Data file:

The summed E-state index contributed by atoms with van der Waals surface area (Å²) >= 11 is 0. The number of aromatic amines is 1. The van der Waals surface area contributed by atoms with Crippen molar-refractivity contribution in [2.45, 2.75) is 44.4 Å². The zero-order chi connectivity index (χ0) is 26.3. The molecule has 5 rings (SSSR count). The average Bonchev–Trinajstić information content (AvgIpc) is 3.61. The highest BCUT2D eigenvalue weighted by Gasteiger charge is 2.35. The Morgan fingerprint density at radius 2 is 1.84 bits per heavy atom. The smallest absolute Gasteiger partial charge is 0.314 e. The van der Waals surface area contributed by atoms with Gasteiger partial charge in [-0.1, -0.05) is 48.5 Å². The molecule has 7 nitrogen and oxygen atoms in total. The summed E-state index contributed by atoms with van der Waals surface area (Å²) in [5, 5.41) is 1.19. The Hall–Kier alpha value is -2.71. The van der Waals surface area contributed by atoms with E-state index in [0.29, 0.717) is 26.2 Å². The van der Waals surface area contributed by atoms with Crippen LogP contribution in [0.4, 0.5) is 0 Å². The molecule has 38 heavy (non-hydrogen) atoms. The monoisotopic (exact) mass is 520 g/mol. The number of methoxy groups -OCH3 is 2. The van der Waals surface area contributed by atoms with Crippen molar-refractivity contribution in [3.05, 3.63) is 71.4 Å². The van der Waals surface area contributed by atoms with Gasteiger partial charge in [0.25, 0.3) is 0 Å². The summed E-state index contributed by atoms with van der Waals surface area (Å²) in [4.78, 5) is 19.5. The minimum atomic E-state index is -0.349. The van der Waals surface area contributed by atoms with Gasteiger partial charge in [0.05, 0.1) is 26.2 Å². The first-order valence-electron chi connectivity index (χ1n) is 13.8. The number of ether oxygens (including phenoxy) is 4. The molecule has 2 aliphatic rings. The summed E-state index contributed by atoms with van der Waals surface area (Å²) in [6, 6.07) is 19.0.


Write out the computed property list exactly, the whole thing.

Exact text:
The summed E-state index contributed by atoms with van der Waals surface area (Å²) >= 11 is 0. The number of aromatic amines is 1. The van der Waals surface area contributed by atoms with Crippen molar-refractivity contribution in [2.45, 2.75) is 44.4 Å². The zero-order chi connectivity index (χ0) is 26.3. The molecule has 5 rings (SSSR count). The average Bonchev–Trinajstić information content (AvgIpc) is 3.61. The highest BCUT2D eigenvalue weighted by Gasteiger charge is 2.35. The Morgan fingerprint density at radius 2 is 1.84 bits per heavy atom. The smallest absolute Gasteiger partial charge is 0.314 e. The van der Waals surface area contributed by atoms with Gasteiger partial charge in [-0.1, -0.05) is 48.5 Å². The molecule has 7 nitrogen and oxygen atoms in total. The summed E-state index contributed by atoms with van der Waals surface area (Å²) in [5, 5.41) is 1.19. The Hall–Kier alpha value is -2.71. The van der Waals surface area contributed by atoms with E-state index in [0.29, 0.717) is 26.2 Å². The van der Waals surface area contributed by atoms with Crippen LogP contribution in [0.4, 0.5) is 0 Å². The molecule has 38 heavy (non-hydrogen) atoms. The monoisotopic (exact) mass is 520 g/mol. The number of methoxy groups -OCH3 is 2. The van der Waals surface area contributed by atoms with Crippen molar-refractivity contribution in [3.05, 3.63) is 71.4 Å². The van der Waals surface area contributed by atoms with Gasteiger partial charge in [0.25, 0.3) is 0 Å². The summed E-state index contributed by atoms with van der Waals surface area (Å²) in [4.78, 5) is 19.5. The minimum atomic E-state index is -0.349. The van der Waals surface area contributed by atoms with Gasteiger partial charge in [0.05, 0.1) is 26.2 Å². The first-order valence-electron chi connectivity index (χ1n) is 13.8. The number of ether oxygens (including phenoxy) is 4. The molecule has 2 aliphatic rings. The summed E-state index contributed by atoms with van der Waals surface area (Å²) in [6, 6.07) is 19.0.